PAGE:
come. We should welcome those skills that we need absolutely, I say that


as a daughter of Irish immigrants who came to work, we need clear


boundaries so the skills that we have too many off, we need to be


able to say no. It has been obvious for quite a while but this was not


going to get you what you wanted. I wonder why you held out until today.


I was disappointed with the original requests in the letter to Donald


Tusk but I said if anyone could get as a good deal it will be the Prime


Minister. And it is this Conservative government and this


Prime Ministers who got the referendum in the first place. I was


optimistic if anyone could do it it would be the Prime Minister. But


what I've seen today has not convinced me. He has let you down a


bit. I think Europe has let us down. I have got to go back and face my


constituents, by fishermen in New Haven, whether fisheries policy is


decimating their business. I've got to go back and see my hairdressers


when new EU regulations mean they have to have clients in the chair


for longer because hairdryers are less powerful than they were.


Furniture producers, copyright changes mean they will be out of


business. You said you were always a sceptic but we will not find someone


saying they saw you saying you were going to vote for our three weeks


ago. I was Eurosceptic, I have been honest, but this is not the deal to


convince me. You spoke about your voters but what about your


colleagues on the backbenches of the Conservative Party, what has been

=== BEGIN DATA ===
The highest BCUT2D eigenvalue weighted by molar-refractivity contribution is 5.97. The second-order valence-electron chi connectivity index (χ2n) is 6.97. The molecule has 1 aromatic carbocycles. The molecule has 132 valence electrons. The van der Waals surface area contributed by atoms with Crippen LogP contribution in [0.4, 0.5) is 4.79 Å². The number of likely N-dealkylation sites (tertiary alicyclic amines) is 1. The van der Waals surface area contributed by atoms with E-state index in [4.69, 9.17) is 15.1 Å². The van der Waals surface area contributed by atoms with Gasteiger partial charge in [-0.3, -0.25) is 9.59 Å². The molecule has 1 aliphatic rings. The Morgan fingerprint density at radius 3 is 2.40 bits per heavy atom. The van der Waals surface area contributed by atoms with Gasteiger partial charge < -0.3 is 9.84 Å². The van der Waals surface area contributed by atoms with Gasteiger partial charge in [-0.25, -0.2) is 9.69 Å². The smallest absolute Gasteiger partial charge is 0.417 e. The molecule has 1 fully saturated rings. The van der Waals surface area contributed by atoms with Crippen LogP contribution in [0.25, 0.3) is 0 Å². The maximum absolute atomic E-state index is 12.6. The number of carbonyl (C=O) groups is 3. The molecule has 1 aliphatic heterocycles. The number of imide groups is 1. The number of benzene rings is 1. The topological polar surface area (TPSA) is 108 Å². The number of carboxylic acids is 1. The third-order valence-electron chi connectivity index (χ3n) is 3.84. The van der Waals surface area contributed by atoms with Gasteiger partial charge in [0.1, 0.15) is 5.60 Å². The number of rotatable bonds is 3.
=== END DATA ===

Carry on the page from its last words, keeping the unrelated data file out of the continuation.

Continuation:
their reaction today? Most of us have been keen to wait and see what


the response is, people are nervous about what this means. Still some


people want to wait and see the response from other EU nations


before making a decision. I think this is a significant number of the


new intake, we have just bought a general election and got our seats,


we know what voters think in our constituency. We are going to go


into referendum, you will now be on the opposite side of your party


leader. Is that going to rip things apart or with you all be friendly


other -- afterwards? I'm sure it will not do my long-term medical


career any good but I have got to face my constituents at the end of


the day and do what I feel is best for the country. My vote and your


vote is no less important than every man and woman in this country. I do


not get a bigger say in what will happen in our relationship with the


EU, the referendum will decide that and the vote of the British public


will count. Well, Britain is more


important to Europe than Iowa Usually, except in an American


election year, and the day Some pretty interesting


results there. It is groundhog day today and for a


while last night I imagine Hillary Clinton thought it was going to be


2008 all over again when she lost the state that time to Barack Obama.


The larger-than-life character of Donald Trump has dominated so much


of the campaign Trail that for a time the Democrats did not seem to


get a look in. But last night the drama was definitely all with them.


A nail-biting finish with Hillary Clinton and Bernie Sanders and it


came down to just three tenths of one percentage point, the closest


ever in Democrat Caucus history. The caucus is a strange beast, this


extraordinary result achieved not with voting booth or buttons but


with paper and pens and the mobilisation of thousands of people


right across the state who left their home on a freezing night to go


and properly argue with their neighbours. We were lucky enough to


watch history in the making. Get some coffee or something.


Precinct three, Boone County, Mary and her husband Gary


have opened up their farmhouse in rural Iowa for the night.


There's camaraderie and occasionally, marital tension.